What is a personality disorder? Most people could define a mood disorder like Bipolar I, at least in general terms. They understand that BPI has extremes of depression and mania, and sometimes people go psychotic or try to kill themselves. Often they are great artists and great sufferers. It has classically been the most recognizable psychological disorder to the point that it has been used colloquially to describe simple mood swings that everyone experiences. Despite our awareness, mental illness is still stigmatized and misjudged. I have Bipolar II, for instance, which presents differently (I don’t get full blown mania with psychotic symptoms usually), but simply by saying Bipolar, a lot of people just assume you’re “nuts.” Maybe I am, but I don’t swing cats around or believe in tinfoil hats or eat dryer sheets, and I don’t hurt anybody. We all have our own kind of nuts. Borderline is a lot like BPII, with mood swings and suicidality, but it is classified as a personality rather than a mood disorder. Continue reading “What is Borderline Personality Disorder?”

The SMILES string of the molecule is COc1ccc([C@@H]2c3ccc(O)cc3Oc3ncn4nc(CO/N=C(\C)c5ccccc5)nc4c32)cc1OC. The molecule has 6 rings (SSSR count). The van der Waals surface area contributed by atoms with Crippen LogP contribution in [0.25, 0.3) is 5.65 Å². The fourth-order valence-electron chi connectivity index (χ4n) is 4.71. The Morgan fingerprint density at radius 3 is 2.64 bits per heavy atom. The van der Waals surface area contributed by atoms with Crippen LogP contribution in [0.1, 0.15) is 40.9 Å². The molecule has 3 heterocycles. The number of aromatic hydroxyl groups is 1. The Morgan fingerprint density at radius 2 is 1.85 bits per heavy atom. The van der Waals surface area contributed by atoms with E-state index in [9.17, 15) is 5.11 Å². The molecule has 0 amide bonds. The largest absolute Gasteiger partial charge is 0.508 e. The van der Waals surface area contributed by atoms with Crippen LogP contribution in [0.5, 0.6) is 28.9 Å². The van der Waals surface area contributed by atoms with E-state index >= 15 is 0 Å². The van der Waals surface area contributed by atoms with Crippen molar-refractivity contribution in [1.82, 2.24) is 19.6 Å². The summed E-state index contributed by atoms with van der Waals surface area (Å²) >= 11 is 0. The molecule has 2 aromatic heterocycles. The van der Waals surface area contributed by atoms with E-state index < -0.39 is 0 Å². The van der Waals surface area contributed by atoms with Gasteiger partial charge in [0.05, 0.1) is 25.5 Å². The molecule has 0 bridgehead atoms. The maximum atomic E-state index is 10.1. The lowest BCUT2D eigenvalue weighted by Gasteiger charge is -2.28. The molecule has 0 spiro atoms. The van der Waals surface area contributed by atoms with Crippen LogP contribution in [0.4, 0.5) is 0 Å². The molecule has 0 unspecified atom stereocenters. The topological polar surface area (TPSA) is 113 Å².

So, my memory isn’t exactly what it used to be. Between years of drugs, hardcore meds, and ECT, I am operating at a surprisingly high level of memory. However I do repeat myself, and for that I apologize in advance (or maybe I already said a lot of what I’m about to say, so in that case I apologize in retrospect). In many ways repetition is good. As Zenyatta says, “Repetition is the pathway to mastery.” Anyway, sorry if I repeat myself. I am trying to become excellent. Continue reading “Forgive me if I repeat myself”